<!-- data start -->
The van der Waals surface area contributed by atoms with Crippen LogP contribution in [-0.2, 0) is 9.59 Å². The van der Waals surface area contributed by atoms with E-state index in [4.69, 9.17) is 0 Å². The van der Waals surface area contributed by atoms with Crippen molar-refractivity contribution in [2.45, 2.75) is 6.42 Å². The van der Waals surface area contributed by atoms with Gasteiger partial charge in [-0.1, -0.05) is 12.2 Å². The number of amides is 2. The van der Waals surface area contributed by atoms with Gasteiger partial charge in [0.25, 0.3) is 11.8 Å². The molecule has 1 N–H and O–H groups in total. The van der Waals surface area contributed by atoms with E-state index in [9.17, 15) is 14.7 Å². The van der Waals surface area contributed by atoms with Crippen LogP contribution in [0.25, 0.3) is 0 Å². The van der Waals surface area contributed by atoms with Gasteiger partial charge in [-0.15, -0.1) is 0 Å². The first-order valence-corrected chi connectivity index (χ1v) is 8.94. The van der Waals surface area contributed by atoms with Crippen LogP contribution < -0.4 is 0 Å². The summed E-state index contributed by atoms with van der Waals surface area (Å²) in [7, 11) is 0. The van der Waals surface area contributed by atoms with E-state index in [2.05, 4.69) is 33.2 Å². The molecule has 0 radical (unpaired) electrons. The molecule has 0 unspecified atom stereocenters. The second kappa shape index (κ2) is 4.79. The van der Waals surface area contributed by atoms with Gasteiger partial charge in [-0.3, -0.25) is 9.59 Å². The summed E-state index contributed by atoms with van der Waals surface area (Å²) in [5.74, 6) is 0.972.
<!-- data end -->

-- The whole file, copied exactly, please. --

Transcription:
The van der Waals surface area contributed by atoms with Crippen LogP contribution in [-0.2, 0) is 9.59 Å². The van der Waals surface area contributed by atoms with E-state index in [4.69, 9.17) is 0 Å². The van der Waals surface area contributed by atoms with Crippen molar-refractivity contribution in [2.45, 2.75) is 6.42 Å². The van der Waals surface area contributed by atoms with Gasteiger partial charge in [-0.1, -0.05) is 12.2 Å². The number of amides is 2. The van der Waals surface area contributed by atoms with Gasteiger partial charge in [0.25, 0.3) is 11.8 Å². The molecule has 1 N–H and O–H groups in total. The van der Waals surface area contributed by atoms with E-state index in [9.17, 15) is 14.7 Å². The van der Waals surface area contributed by atoms with Crippen LogP contribution in [0.25, 0.3) is 0 Å². The van der Waals surface area contributed by atoms with Gasteiger partial charge in [-0.15, -0.1) is 0 Å². The first-order valence-corrected chi connectivity index (χ1v) is 8.94. The van der Waals surface area contributed by atoms with Crippen LogP contribution < -0.4 is 0 Å². The summed E-state index contributed by atoms with van der Waals surface area (Å²) in [7, 11) is 0. The van der Waals surface area contributed by atoms with E-state index in [2.05, 4.69) is 33.2 Å². The molecule has 0 radical (unpaired) electrons. The molecule has 0 unspecified atom stereocenters. The second kappa shape index (κ2) is 4.79. The van der Waals surface area contributed by atoms with Gasteiger partial charge in [-0.3, -0.25) is 9.59 Å². The summed E-state index contributed by atoms with van der Waals surface area (Å²) in [5.74, 6) is 0.972.